Functions and all that

I suppose I should learn Lisp, but it seems so foreign.

Paul Graham, Nov. 1983

Last week we got some of the nuts and bolts of Scheem working. This week we work on its soul. The soul of Scheem is that magical thing called a function.

Before we can properly talk about how functions work and what's going on when we call them, we need a way to represent scope and variable bindings. Once we have a handle on environments, scopes, and bindings we'll be able to figure out functions.

let form in Scheme

In Scheme there is a special form for introducing a local binding to a variable called let. Here's an example of how it's used.

The example binds x to 2 and y to 5, then evaluates to 7. Importantly, after the expression evaluates to 7 the bindings for x and y disappear. The bindings are only active inside the body of the let.

The syntax of let is (let (_bindings...) _body) where each binding looks like (_var _expr).


For Scheem we will start by adding a simpler let-one form. This version will just bind one variable. Let's give it the syntax (let-one _var _expr _body). Here's an example:

The example binds x to 2 then evaluates to 3.


Our Scheem interpreter so far has been using a simple dictionary to keep track of variable bindings. It has worked well so far. But now that we have local bindings we need to modify our definition of environment.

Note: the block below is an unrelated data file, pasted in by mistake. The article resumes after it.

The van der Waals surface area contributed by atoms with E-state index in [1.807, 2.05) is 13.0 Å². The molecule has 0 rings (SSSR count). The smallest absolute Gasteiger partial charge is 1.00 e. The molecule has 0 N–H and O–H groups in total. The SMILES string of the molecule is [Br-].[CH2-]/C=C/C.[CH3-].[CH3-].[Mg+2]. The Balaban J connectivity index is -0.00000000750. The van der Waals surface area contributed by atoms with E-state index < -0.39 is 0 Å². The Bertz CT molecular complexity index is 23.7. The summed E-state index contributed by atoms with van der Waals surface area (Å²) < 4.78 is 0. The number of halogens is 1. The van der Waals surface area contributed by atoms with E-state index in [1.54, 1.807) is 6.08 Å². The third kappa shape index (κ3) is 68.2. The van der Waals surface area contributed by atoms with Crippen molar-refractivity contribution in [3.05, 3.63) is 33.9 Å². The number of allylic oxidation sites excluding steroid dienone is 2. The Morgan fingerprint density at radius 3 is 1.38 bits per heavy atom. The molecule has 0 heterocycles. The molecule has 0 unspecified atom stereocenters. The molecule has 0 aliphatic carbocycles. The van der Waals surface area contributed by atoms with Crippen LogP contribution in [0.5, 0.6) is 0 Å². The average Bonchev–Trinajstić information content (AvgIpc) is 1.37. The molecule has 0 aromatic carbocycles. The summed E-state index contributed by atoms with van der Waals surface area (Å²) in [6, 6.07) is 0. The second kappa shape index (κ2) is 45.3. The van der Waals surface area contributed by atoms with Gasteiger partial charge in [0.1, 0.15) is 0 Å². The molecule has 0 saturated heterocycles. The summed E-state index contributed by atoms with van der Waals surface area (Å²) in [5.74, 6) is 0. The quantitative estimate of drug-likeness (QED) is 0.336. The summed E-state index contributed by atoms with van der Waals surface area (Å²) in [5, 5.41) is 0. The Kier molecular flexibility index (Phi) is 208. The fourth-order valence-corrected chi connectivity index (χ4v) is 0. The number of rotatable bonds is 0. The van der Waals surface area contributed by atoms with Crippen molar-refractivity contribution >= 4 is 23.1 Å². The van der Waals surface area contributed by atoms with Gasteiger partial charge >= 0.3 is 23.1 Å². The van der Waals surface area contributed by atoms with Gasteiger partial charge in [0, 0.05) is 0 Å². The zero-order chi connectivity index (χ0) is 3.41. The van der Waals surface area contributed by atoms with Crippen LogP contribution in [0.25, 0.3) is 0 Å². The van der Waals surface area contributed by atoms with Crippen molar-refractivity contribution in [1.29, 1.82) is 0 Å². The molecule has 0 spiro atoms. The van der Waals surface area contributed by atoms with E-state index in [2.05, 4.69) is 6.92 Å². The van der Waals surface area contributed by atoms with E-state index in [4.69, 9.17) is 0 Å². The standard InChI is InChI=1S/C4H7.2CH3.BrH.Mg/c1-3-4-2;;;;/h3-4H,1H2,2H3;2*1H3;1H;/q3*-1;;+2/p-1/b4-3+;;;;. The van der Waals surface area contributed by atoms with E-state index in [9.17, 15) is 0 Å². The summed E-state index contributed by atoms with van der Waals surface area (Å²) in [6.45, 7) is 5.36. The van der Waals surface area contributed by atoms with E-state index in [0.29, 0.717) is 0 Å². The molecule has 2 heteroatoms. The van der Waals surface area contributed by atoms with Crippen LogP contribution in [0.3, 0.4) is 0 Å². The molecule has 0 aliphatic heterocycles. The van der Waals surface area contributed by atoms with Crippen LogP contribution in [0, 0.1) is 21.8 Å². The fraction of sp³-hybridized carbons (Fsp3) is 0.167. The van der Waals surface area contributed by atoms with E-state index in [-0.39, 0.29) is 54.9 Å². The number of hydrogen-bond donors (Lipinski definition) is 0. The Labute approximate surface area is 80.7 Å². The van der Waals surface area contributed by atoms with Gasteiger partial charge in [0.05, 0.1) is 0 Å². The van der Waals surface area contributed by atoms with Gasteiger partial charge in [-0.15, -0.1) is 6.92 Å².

Why isn't a dictionary good enough? Consider this code:

What happens? First x is bound to 2. Then two subexpressions are evaluated for the addition. The top one binds x to 3 then evaluates to 3. The bottom one binds y to 4 and evaluates to 2. In particular, as we evaluate the top subexpression we temporarily bind x to 3. But we can't forget about the previous binding to 2 even though the inner binding has shadowed the x name. After we're done evaluating the top subexpression we still need the binding of x to 2 for evaluating the bottom subexpression.

New environment data structure

Let's create a new environment data structure to deal with variable binding. Our requirements are that it has to support adding new bindings that might have the same name as previous bindings. It has to be able to lookup variable names and find the correct value, namely the most recent binding. We'll also need it to support set! and changing variable values.

Our solution will be to nest bindings. An environment is either { } which indicates no bindings, or like this:

For the expression (let-one x 2 (let-one y 3 (+ x y))), the subexpression (+ x y) will be evaluated in the environment:

You can see that the innermost binding is at the top of the environment data structure.

Write a function lookup that takes an environment and a variable name and returns the value the variable is bound to. Don't worry about error conditions and not finding the variable anywhere right now.


To check if an object x has a field y you can use x.hasOwnProperty(y), which returns a boolean.